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David Josland travels to the little-known territory of Nagorno-Karabakh near Iran where periodic conflict still arises.
We have travelled to Nagorno-Karabakh twice, both times after conflict has claimed casualties on both sides.
Karabakh is a landlocked and mountainous region in the South Caucasus between Azerbaijan to the north and east, Iran to the south and Armenia to the west.
Early last year conflict arose between Armenia and Azerbaijan in the disputed territory.
The last time we travelled there, it was relatively peaceful, but the scars of vicious fighting in a messy war of independence, from 1989 to 1994, could still be seen.
We entered Karabakh along the winding road from the Armenian town of Goris, which leads to the southern border crossing at the foot of a deep ravine.
Stepanakert, the capital, was named after Stepan Shahumyan, who was an important Bolshevik leader nicknamed the ``Caucasian Lenin''.
As the leader of the Baku Commune, he defended the Azerbaijani capital against advancing Muslim and Turkish troops but when the Bolsheviks lost power in Baku in 1918, he and 25 other commissars were captured and executed.
A large stone statute of Shahumyan dominates a park in central Stepanakert.
The city is modern with many large buildings, but none bigger than the parliament building and the Presidential Palace, from where President Bako Sahakyan runs the territory.
The territory was allocated by the Bolshevik government in 1921 to what was then the Soviet Republic of Azerbaijan.
Subsequent to the conflict that began in 1989, Karabakh has been, in the words of the human rights lawyer and international jurist Geoffrey Robertson QC, ``claimed by Azerbaijan (supported by Turkey) but its independence (unrecognised by other countries) has been protected by Armenia''.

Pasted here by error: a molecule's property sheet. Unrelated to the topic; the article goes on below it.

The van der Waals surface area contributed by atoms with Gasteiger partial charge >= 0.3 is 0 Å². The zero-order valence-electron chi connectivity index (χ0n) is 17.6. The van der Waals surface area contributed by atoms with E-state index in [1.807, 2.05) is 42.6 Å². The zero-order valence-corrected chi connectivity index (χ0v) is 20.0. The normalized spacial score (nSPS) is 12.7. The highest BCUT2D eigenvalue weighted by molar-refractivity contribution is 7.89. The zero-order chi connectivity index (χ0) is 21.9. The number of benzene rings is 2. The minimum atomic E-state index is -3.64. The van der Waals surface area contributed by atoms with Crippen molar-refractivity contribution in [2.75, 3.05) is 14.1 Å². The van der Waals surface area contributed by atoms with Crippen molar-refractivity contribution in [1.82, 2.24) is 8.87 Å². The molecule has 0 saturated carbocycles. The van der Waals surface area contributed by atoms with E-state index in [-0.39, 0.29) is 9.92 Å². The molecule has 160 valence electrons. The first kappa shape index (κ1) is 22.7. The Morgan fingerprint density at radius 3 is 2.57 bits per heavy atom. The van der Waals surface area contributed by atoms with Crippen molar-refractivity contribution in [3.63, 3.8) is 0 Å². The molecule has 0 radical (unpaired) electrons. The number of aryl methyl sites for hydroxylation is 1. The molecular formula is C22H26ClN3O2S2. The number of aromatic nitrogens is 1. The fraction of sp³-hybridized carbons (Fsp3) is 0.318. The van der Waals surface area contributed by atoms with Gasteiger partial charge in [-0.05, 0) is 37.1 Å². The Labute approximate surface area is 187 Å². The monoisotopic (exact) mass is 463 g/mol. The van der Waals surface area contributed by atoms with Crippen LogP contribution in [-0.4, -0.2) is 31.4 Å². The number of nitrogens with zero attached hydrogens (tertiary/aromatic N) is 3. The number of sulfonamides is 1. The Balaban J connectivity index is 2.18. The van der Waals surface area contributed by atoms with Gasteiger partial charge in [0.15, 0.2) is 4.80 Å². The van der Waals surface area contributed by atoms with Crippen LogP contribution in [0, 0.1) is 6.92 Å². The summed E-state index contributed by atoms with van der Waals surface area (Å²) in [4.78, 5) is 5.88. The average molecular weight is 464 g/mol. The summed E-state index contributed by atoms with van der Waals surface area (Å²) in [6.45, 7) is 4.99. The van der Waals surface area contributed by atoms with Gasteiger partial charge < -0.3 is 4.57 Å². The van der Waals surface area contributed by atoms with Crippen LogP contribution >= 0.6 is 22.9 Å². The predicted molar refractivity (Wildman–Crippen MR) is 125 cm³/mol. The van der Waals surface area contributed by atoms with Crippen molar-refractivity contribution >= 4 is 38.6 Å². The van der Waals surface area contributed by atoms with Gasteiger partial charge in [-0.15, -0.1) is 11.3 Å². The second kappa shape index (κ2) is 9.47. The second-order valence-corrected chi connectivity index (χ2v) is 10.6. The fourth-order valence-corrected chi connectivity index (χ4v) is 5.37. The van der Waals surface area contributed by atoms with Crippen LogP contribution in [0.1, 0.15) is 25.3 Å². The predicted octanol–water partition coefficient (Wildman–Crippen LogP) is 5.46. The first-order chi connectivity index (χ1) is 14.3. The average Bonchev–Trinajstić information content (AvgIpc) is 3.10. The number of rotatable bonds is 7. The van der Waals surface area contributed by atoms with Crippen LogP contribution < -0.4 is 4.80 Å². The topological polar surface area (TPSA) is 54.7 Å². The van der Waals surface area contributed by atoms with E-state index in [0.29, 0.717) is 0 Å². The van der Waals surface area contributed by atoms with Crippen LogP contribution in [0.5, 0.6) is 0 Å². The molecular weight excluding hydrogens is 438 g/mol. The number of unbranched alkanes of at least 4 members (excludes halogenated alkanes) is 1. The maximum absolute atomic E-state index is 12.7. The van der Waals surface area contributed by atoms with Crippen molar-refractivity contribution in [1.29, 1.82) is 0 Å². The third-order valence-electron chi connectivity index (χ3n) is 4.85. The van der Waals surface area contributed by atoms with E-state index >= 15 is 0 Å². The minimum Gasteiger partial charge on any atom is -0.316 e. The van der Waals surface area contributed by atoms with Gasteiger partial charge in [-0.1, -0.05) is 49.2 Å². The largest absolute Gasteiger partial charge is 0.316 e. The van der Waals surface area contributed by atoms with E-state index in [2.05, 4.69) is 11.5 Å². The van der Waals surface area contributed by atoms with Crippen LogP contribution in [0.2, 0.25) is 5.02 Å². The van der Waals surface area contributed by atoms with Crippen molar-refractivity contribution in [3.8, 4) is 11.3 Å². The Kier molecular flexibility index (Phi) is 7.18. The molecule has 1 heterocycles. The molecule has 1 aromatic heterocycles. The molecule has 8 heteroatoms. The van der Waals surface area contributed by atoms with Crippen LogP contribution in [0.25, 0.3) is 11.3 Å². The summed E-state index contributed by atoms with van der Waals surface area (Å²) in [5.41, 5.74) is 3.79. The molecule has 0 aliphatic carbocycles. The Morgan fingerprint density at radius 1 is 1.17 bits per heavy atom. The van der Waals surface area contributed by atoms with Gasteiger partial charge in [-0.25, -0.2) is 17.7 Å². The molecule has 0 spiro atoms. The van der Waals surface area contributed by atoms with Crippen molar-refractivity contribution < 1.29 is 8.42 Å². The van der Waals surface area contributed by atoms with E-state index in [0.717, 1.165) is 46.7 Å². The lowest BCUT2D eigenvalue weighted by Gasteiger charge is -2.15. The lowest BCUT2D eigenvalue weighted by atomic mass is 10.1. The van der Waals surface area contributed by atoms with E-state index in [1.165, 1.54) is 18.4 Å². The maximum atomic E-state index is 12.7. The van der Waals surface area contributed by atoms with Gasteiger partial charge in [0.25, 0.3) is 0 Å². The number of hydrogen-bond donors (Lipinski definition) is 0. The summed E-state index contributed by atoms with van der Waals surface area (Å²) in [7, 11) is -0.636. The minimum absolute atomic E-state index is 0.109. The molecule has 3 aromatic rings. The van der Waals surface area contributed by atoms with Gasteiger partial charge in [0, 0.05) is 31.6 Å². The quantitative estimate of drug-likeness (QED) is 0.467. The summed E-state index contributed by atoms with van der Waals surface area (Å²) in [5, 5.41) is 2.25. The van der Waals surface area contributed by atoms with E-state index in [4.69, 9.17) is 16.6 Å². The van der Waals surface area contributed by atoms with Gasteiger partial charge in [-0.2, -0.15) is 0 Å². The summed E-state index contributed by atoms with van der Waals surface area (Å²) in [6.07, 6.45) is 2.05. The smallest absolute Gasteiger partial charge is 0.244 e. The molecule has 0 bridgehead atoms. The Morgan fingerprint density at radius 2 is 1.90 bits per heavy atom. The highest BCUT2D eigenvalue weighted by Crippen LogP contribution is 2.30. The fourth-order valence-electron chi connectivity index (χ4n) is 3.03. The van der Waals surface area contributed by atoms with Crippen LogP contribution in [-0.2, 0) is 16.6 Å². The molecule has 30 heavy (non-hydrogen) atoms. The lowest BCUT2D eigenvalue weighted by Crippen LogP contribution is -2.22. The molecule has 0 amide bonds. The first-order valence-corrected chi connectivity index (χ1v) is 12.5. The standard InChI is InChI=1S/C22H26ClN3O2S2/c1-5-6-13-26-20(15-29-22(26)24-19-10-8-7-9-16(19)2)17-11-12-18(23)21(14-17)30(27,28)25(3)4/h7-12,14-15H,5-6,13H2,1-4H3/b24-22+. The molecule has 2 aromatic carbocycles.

So what had led to the bloody battles that occurred between 1989 and 1994? Tensions flared inside Karabakh just as the Soviet Union was about to break up. To put it simply, the Armenian population of Karabakh favoured unification with Armenia but Azeri settlers had been increasing in number and this worried the local Armenian population.
Skirmishes broke out with both sides employing a large number of mercenaries.
Armenian troops supported the local Armenian Karabakhtis, while Afghan mujahideen, Chechen fighters and Turkish soldiers participated on Azerbaijan's side.
The Russian military, to varying degrees, supported both sides.
The fighting would cost 30,000 people their lives and create more than one million refugees, perhaps two-thirds of them Azeris.
It also resulted in the ethnic cleansing of the entire Muslim Azeri population from Karabakh and Armenia. Correspondingly, ethnic cleansing and massacres of Armenians took place in Azerbaijan.
As is the case in these situations, it is the civilians that bear the brunt.
The smile of the young woman working in our guest house belies her personal tragedy.
We learn that her brother died in the conflict and shortly after his death, her father was shot dead by an Azeri soldier while tending animals on the family property.
After these events, the woman, we are told, took up arms herself to defend Karabakh.
The locals refer to Karabakh as Artsakh. The small Artsakh State Museum has many artefacts and several rooms dedicated to the territory's heroes from the conflict in the 1990s.
The tombstones in the nearby National War Cemetery, facing towards the rising sun, show life-sized images of soldiers in military fatigues with Kalashnikovs and home-made armaments.
Men and women lie side by side and their images, cast on their black granite tombstones, seem ghost-like.
Leaving Stepanakert for the archaeological ruin of Tigranakert, the road passes through the middle of the fortress of Askeran, which was built by Panah Khan to protect the fertile valley that is the access point to central Karabakh and the Agdam Plain.
The towers and walls of the fortress are largely intact.
As we are about to drive across the plain, our vehicle is stopped by soldiers at a roadblock. While travelling, we have passed several large trucks carrying tanks.
Our driver informs us that the Karabakhti army is conducting military manoeuvres nearby and that it will not be possible to continue today.